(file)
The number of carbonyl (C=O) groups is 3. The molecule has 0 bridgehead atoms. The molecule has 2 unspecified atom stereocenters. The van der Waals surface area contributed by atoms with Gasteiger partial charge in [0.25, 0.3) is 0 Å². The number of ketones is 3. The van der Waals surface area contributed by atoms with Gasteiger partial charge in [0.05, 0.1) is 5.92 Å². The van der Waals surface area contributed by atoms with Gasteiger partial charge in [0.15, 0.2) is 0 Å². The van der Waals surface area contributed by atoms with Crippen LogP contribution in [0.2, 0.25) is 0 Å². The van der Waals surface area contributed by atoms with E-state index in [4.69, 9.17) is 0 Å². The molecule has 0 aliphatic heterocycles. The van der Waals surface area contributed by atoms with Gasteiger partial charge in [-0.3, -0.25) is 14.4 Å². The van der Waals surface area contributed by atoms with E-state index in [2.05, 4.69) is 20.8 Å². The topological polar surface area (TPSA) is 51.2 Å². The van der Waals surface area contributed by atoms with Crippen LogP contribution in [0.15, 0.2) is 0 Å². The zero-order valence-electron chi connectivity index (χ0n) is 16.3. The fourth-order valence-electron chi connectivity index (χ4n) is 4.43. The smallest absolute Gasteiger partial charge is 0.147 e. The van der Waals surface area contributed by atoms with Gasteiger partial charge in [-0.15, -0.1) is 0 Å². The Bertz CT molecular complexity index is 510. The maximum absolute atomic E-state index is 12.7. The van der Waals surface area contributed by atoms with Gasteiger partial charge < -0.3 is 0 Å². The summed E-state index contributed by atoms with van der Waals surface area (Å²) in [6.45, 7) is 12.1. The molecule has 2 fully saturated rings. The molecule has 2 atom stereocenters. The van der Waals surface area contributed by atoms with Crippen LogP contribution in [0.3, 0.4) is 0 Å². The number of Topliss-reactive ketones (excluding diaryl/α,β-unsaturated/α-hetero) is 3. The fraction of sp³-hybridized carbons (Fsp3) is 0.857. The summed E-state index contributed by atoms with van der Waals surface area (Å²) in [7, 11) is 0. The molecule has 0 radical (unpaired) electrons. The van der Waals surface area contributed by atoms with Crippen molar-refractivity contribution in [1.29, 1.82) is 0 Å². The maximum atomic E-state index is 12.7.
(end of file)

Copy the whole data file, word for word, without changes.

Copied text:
The number of carbonyl (C=O) groups is 3. The molecule has 0 bridgehead atoms. The molecule has 2 unspecified atom stereocenters. The van der Waals surface area contributed by atoms with Gasteiger partial charge in [0.25, 0.3) is 0 Å². The number of ketones is 3. The van der Waals surface area contributed by atoms with Gasteiger partial charge in [0.05, 0.1) is 5.92 Å². The van der Waals surface area contributed by atoms with Gasteiger partial charge in [0.15, 0.2) is 0 Å². The van der Waals surface area contributed by atoms with Crippen LogP contribution in [0.2, 0.25) is 0 Å². The van der Waals surface area contributed by atoms with E-state index in [4.69, 9.17) is 0 Å². The molecule has 0 aliphatic heterocycles. The van der Waals surface area contributed by atoms with Gasteiger partial charge in [-0.3, -0.25) is 14.4 Å². The van der Waals surface area contributed by atoms with E-state index in [2.05, 4.69) is 20.8 Å². The topological polar surface area (TPSA) is 51.2 Å². The van der Waals surface area contributed by atoms with Crippen LogP contribution in [0.15, 0.2) is 0 Å². The zero-order valence-electron chi connectivity index (χ0n) is 16.3. The fourth-order valence-electron chi connectivity index (χ4n) is 4.43. The smallest absolute Gasteiger partial charge is 0.147 e. The van der Waals surface area contributed by atoms with Gasteiger partial charge in [-0.15, -0.1) is 0 Å². The Bertz CT molecular complexity index is 510. The maximum absolute atomic E-state index is 12.7. The van der Waals surface area contributed by atoms with Gasteiger partial charge < -0.3 is 0 Å². The summed E-state index contributed by atoms with van der Waals surface area (Å²) in [6.45, 7) is 12.1. The molecule has 2 fully saturated rings. The molecule has 2 atom stereocenters. The van der Waals surface area contributed by atoms with Crippen LogP contribution in [0.3, 0.4) is 0 Å². The number of Topliss-reactive ketones (excluding diaryl/α,β-unsaturated/α-hetero) is 3. The fraction of sp³-hybridized carbons (Fsp3) is 0.857. The summed E-state index contributed by atoms with van der Waals surface area (Å²) in [7, 11) is 0. The molecule has 0 radical (unpaired) electrons. The van der Waals surface area contributed by atoms with Crippen molar-refractivity contribution in [1.29, 1.82) is 0 Å². The maximum atomic E-state index is 12.7.